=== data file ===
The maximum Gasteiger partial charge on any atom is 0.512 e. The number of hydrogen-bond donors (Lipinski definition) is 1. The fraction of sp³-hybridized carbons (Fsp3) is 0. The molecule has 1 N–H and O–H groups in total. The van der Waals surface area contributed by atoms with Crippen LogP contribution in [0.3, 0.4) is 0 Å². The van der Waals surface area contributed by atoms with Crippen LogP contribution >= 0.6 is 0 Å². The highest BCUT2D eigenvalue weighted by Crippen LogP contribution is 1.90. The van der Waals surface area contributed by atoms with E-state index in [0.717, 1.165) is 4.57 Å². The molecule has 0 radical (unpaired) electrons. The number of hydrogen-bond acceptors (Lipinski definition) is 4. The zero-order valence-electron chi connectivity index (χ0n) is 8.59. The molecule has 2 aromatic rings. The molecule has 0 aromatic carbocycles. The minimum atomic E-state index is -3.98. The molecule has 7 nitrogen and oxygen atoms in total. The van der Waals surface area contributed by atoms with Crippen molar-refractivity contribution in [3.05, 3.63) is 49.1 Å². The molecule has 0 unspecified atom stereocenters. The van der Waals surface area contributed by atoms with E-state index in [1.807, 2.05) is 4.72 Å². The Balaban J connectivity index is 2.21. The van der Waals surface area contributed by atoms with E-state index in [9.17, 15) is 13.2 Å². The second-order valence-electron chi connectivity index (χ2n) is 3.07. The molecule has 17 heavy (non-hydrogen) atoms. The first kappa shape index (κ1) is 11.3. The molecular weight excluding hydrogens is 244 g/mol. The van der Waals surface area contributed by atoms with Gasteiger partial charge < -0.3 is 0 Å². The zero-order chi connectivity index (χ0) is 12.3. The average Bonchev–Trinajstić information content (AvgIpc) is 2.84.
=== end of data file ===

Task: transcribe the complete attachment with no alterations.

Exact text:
The maximum Gasteiger partial charge on any atom is 0.512 e. The number of hydrogen-bond donors (Lipinski definition) is 1. The fraction of sp³-hybridized carbons (Fsp3) is 0. The molecule has 1 N–H and O–H groups in total. The van der Waals surface area contributed by atoms with Crippen LogP contribution in [0.3, 0.4) is 0 Å². The van der Waals surface area contributed by atoms with Crippen LogP contribution >= 0.6 is 0 Å². The highest BCUT2D eigenvalue weighted by Crippen LogP contribution is 1.90. The van der Waals surface area contributed by atoms with E-state index in [0.717, 1.165) is 4.57 Å². The molecule has 0 radical (unpaired) electrons. The number of hydrogen-bond acceptors (Lipinski definition) is 4. The zero-order valence-electron chi connectivity index (χ0n) is 8.59. The molecule has 2 aromatic rings. The molecule has 0 aromatic carbocycles. The minimum atomic E-state index is -3.98. The molecule has 7 nitrogen and oxygen atoms in total. The van der Waals surface area contributed by atoms with Crippen molar-refractivity contribution in [3.05, 3.63) is 49.1 Å². The molecule has 0 unspecified atom stereocenters. The van der Waals surface area contributed by atoms with E-state index in [1.807, 2.05) is 4.72 Å². The Balaban J connectivity index is 2.21. The van der Waals surface area contributed by atoms with E-state index in [9.17, 15) is 13.2 Å². The second-order valence-electron chi connectivity index (χ2n) is 3.07. The molecule has 17 heavy (non-hydrogen) atoms. The first kappa shape index (κ1) is 11.3. The molecular weight excluding hydrogens is 244 g/mol. The van der Waals surface area contributed by atoms with Gasteiger partial charge < -0.3 is 0 Å². The zero-order chi connectivity index (χ0) is 12.3. The average Bonchev–Trinajstić information content (AvgIpc) is 2.84.